It turns out that my current batch is called Regency Reusable Cookie Sheet Liners, but it seems to be the same sort of stuff. I haven’t gotten around to cutting it to replace my worn pieces (eventually they start to split along the weave) but I feel more secure having it in the cupboard smile

Cathy

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Posted: 05 February 2009 05:38 AM   [ Ignore ]   [ # 5 ]
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Hi Dan

I use silicone liners all the time with Rose’s recipes and they release beautifully. I wash them with soapy water when I wash the pan or in the dishwasher. They’re easily trimmed to size for a perfect fit. A great time saver. No more parchment.

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Posted: 05 February 2009 11:14 PM   [ Ignore ]   [ # 6 ]
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I bought 8” and 9” silicone liners, I’ve used them a few times with Rose’s All Occasion cake, and I’ve been disappointed each time - the liners do not pull away cleanly, so the bottom of the cake ends up pocked where cake has pulled away with the liner.  I prefer parchment circles.  Am I mising something with the silicone liners?

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Posted: 06 February 2009 04:25 AM   [ Ignore ]   [ # 7 ]
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Maybe brands vary in performance? The ones I have are called “Sili Gourmet” from William Bounds Ltd in California. Bought them here in Sydney, Australia and they are excellent - always release.

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Posted: 06 February 2009 02:25 PM   [ Ignore ]   [ # 8 ]
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Since Geejay mentioned washing cake pan liners in the dishwasher, I thought I’d share that I heard a chef on TV mention that he washes his Silpat liners in the dishwasher.  I’ve been washing mine by hand for years, but I put the last one in the dishwasher and it came out perfectly clean and dry.  I will do that from now on.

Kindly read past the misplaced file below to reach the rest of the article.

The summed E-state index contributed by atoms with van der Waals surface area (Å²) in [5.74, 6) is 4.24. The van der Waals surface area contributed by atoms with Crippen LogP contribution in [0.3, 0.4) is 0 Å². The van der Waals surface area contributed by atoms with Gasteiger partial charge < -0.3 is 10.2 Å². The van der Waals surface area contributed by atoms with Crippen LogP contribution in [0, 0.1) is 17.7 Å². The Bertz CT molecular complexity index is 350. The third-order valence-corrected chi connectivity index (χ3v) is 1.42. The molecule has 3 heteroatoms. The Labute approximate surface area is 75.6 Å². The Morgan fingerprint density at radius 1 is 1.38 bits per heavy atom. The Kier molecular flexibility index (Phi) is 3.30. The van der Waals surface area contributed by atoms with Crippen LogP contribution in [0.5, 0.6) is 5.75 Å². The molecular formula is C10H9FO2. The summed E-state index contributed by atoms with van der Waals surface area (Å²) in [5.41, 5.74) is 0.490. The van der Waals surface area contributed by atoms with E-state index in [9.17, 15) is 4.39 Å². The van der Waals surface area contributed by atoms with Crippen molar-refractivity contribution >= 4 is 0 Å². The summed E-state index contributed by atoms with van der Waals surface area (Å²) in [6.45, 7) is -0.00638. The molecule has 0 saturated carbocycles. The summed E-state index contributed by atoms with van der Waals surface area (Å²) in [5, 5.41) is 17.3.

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Posted: 10 February 2009 12:55 PM   [ Ignore ]   [ # 9 ]
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I use the dishwasher too.  If you have a dishwasher safe cooling rack, it works well to load the rack and then lay the silpat against it.  That way, the silpat has something to lean against as it washes.

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Posted: 10 February 2009 05:31 PM   [ Ignore ]   [ # 10 ]
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Thanks Matthew.  I propped my between plates, but I like your idea a lot.

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Posted: 16 February 2009 01:12 PM   [ Ignore ]   [ # 11 ]
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MrsM: are you greasing the liners before you use them? Even though they are silicone, you still have to grease them. It’s the same as if you were using silicone baking molds; they release beautifully—but they have to be greased to perform well!